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Jerusalem Center for Public Affairs
Strategic Alliances for a Secure, Connected, and Prosperous Region

Iran’s Strategy: Negotiate Using the Threat of Reneging on Its Commitments

Filed under: Europe, Iran, Nuclear Warfare

Iran’s Strategy: Negotiate Using the Threat of Reneging on Its Commitments
Iran’s President Hassan Rouhani

Spokesman of the Atomic Energy Organization of Iran (AEOI), Behrouz Kamalvandi said Iran would begin transferring nuclear materials to the Fordow site on November 6, 2019, as part of its fourth phase of reneging on its nuclear agreement obligations. He made it clear that the nuclear agreement prohibited Iran from transferring any nuclear material to Fordow, “but Iran is in the process of transferring nuclear material to the site.” He added that the International Atomic Energy Agency (IAEA) was updated that the transfer of nuclear materials – before being fed into centrifuges – would take place on November 6, 2019. The spokesman said that by the end of the week, Iran would provide reporters with more details on the nuclear issue.

On November 5, 2019, President Hassan Rouhani said that he instructed the AEOI to implement the fourth stage of moving away from Iranian commitments to the nuclear accord. He said that like the previous stages of Iranian violations of the nuclear agreement, these steps are “reversible,” and if the other nations that also signed the deal will fulfill their side of the agreement and restore Iran to their previous position (January 2017), then Iran will return to fulfill their commitments. Rouhani noted that the IAEA would be allowed to monitor their activities.

The Iranian president said that the facility in Fordow currently has 1,044 centrifuges in which uranium gas will be injected, in direct violation of the nuclear accord, where it was agreed that the centrifuges would be operated in a vacuum without being injected with gas. Under the agreement, Iran also pledged to drastically reduce the number of centrifuges at the Fordow enrichment site and banned uranium enrichment by 2031. At the same time, Rouhani made it clear that Iran continues to be committed to behind the scenes negotiations with several countries to resolve the crisis. Rouhani claims that Iran “had hoped to achieve results before taking these current measures, but that didn’t happen; No results were achieved, so we had to take this fourth step.”

Partial Enrichment to Five Percent

Ali Akbar Salehi, head of Atomic Energy Organization of Iran, said Iran, under the supervision of IAEA inspectors, would partially enrich uranium to a five percent level in a Fordow enrichment facility named after Masoud Alimohammadi (an Iranian scientist assassinated in January 2010). He emphasized that to enrich uranium to five percent, Iran would use centrifuges capable of enriching uranium to 20 percent.1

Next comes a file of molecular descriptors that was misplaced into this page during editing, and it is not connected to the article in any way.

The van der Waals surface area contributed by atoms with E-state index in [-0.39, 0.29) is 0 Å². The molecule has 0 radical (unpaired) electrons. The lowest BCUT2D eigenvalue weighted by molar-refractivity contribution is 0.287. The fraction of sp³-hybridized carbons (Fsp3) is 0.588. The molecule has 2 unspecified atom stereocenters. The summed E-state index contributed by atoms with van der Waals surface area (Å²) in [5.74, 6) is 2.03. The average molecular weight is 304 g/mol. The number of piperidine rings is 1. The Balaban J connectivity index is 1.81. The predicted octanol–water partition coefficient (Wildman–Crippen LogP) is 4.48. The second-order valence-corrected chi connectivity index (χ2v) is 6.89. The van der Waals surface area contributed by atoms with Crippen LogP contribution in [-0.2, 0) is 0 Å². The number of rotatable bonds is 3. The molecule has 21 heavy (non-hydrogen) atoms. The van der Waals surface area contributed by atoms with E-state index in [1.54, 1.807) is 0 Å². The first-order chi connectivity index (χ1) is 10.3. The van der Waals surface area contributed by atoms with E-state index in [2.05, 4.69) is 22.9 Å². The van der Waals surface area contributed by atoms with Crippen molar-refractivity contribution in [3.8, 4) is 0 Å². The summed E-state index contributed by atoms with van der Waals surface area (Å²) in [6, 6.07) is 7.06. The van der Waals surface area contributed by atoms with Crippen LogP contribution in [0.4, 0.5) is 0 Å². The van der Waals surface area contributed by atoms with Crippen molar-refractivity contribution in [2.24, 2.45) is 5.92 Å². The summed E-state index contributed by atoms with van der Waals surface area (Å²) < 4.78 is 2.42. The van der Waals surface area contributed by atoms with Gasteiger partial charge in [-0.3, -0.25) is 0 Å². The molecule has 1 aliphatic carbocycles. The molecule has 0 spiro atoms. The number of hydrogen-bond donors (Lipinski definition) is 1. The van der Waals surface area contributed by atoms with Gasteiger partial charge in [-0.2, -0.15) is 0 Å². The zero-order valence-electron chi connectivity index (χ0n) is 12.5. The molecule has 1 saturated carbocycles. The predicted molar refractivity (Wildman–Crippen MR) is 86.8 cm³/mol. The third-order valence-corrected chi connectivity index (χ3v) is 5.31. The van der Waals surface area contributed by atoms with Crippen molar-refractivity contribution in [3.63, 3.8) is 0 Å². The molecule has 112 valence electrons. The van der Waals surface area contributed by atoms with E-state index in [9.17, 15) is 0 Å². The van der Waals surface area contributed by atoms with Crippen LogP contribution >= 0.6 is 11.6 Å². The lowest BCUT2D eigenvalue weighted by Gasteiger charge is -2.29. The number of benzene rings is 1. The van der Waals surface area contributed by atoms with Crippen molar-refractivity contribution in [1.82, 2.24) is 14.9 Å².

Ali Akbar Salehi
Ali Akbar Salehi, head of Atomic Energy Organization of Iran

The Iranian president said that during a short time frame – two months – talks will continue, but only if Iran can get them on track, that is to lift the sanctions and, most importantly, to export oil, which would return Iran to the previous situation. Rouhani added that Iran adopted a balanced strategy for dealing with the nuclear agreement in which Iran negotiates while simultaneously demonstrating a “spirit of resistance” (to the U.S. exit from the deal and European weakness in upholding the accord).

On the other hand, Iranian leader Khamenei expressed (again) great pessimism about the outcome of negotiations between Iran and the West, regarding the nuclear agreement. He criticized the central mediator between the United States and Iran – French President Emmanuel Macron. Iran’s leader said, “One wonders if he is really so naive, or just an accomplice and working with the United States,” and that negotiations and meetings won’t solve the problem.2

Supreme Leader Khamenei
Supreme Leader Khamenei rejects European mediation.

One way or another, Iran, using its current strategy, continues to gradually gain nuclear capabilities that will allow Iran to quickly return to its full nuclear program activities, whenever it chooses to do so.

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